Text provided by Architects Ink
With a strong personal connection to the site, Architects Ink have crafted a highly considered and refined home and have been recognised with the 2018 Robert Dickson Award for Interior Architecture.
As the architect’s own residence, the spirit and integrity of the 1959 home has been maintained. GA house is a home built in 1959 and was the first residence in a new estate in Grange. The previous owners being Gina’s aunt and uncle. With fond memories as a child growing up with the house, Gina & Tony bought the home in 1998.
The philosophy of the renovation was to establish a good relationship with the existing structure as it had ‘good bones’. It was important to celebrate sixties architecture and the wider family’s sentimental value by seamlessly merging materials and new spaces.
We were conscious not to recreate another typology and endeavoured to maintain the original architecture being the original context for this zone in Grange.
The existing planning of the 1959 house was a ‘T plan’ orientated to the street and a central courtyard. Bedrooms planned to the back of the site also had orientation to the courtyard and the rear pool and patio. A circa 1970 addition for an expanding family included enclosing the courtyard with a tall space with raking ceilings and exposed rafters.
The volume created a new positive contribution internally but sacrificed the relationship to private outdoor spaces from living areas.
The 2016 refurbishment comprised of relocating the bedrooms and kitchen and creating a new addition to the street. The strategy then provided the opportunity to re-plan the living area with the kitchen acting as a focal point and heart of the house servicing both living area, pool, patio and external wood oven.
Retractable doors and sometimes a flowing curtain stage the threshold between inside and outside.
Through the balance of considered planning and meticulous detail, the design delivers an exceptional interior environment. Finishes are celebrated in their natural state, providing coherent simplicity in understanding the space.
To maintain the spirit of the original we decided to, much like the sixties modernists, give ‘truth to the materials’ and expose any structural elements. The finishes were left in a natural state providing a coherent simplicity in understanding the space.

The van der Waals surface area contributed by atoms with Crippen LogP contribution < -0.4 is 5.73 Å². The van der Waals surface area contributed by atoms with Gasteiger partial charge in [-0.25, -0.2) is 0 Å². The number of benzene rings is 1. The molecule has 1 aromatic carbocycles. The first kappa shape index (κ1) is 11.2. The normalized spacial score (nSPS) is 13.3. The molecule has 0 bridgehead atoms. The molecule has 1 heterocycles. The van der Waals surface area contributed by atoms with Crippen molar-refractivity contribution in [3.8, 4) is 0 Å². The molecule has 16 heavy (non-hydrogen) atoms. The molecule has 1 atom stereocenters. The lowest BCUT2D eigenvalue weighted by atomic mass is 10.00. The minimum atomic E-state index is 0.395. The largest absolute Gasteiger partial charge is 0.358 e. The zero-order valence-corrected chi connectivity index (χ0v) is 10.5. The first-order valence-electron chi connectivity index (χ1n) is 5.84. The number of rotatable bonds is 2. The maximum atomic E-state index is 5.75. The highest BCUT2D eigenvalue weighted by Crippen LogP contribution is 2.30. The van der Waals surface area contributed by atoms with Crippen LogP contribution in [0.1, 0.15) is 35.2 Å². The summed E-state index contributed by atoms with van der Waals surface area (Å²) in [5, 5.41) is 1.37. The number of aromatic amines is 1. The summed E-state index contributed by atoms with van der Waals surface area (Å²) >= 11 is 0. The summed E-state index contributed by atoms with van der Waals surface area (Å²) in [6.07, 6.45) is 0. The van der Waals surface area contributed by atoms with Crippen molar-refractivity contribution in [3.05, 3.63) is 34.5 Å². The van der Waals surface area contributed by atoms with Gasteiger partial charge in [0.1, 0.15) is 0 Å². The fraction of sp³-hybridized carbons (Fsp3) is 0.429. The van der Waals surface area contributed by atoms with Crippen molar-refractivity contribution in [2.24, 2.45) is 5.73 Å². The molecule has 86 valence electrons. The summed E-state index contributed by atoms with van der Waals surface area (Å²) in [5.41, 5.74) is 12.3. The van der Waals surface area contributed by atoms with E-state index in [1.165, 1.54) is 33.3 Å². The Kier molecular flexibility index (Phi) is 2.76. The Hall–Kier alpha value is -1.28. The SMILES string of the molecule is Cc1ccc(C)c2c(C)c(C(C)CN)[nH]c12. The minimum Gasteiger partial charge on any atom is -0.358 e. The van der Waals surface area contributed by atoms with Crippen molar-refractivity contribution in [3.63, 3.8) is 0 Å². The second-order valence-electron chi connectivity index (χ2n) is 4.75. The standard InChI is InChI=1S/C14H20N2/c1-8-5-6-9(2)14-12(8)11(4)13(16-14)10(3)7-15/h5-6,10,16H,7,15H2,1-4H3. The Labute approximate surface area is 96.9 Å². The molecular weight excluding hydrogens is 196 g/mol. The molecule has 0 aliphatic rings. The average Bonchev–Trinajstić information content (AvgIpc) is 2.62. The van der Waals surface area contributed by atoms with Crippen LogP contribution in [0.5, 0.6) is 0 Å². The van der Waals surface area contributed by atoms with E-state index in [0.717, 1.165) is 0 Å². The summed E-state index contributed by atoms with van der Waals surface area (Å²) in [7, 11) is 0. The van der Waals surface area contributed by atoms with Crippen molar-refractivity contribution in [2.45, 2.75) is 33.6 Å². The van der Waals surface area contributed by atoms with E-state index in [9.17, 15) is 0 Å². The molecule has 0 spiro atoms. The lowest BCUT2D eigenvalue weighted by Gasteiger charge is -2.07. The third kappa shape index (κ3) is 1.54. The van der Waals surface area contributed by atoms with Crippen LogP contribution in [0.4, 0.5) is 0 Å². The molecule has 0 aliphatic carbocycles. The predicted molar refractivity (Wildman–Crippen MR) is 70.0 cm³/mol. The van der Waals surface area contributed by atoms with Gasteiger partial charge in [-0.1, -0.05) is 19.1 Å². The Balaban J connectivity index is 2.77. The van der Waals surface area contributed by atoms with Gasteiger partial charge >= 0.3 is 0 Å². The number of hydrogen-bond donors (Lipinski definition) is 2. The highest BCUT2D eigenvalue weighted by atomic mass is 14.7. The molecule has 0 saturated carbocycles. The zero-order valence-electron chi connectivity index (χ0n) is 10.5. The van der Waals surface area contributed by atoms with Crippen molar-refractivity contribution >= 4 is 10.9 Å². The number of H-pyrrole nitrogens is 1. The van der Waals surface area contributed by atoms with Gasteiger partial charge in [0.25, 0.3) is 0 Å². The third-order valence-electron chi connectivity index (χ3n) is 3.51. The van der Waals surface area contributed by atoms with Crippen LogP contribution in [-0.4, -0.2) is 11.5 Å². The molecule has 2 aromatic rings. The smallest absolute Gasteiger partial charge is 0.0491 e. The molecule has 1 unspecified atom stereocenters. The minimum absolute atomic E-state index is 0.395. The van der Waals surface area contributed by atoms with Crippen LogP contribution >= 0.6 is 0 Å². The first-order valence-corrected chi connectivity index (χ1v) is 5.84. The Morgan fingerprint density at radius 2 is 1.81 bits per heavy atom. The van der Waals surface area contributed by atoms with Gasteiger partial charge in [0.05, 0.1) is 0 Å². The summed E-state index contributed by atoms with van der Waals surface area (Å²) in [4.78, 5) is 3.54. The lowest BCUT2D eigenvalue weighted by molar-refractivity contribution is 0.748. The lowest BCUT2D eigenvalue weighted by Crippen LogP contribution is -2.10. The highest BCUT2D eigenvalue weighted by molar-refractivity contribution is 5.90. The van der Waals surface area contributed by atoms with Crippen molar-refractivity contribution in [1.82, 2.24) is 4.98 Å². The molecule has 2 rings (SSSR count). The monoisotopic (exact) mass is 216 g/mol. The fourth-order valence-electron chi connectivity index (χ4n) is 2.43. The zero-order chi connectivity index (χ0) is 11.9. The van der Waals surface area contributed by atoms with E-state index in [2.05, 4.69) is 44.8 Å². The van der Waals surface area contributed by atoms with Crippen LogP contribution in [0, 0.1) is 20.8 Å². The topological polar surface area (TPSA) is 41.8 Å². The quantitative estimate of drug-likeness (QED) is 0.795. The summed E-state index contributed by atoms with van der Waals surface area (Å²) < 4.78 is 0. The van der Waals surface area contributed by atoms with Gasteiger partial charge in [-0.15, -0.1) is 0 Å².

Existing materials were used as a cue to integrate new finishes applied in an honest manner.
Travertine stone floors tie living areas together with a raised timber floor to the kitchen. Materials consist of honed Calacatta marble and stainless-steel benchtops, black mild steel shelving and American oak joinery. Wet areas are themed with textured tiles as the focus with simple planning and santitaryware complementing the space.
Direct relationships with trades saw the integration of a stonemason replicating original details of the pointed brick walls which were no longer manufactured. The pointed brick walls are the standout feature of the interior.
The joiner seamlessly integrated stone, steel and glass into all the joinery. Textured tiling, custom door handles and stonemason’s craftsmanship replicate original details. The custom die-cast bronze door hardware was made for the project creating the timber mould for casting and managing the machining and finishing process.
The added value and benefit to Gina and Tony of reduced capital cost by recycling the existing home and not having the expense of building a new home is a highlight.
The real benefit is that they have now remodeled the home to suit their family’s needs with the wider benefit of maintaining the spirit of what has now become a family heirloom.
Photos by Sam Noonan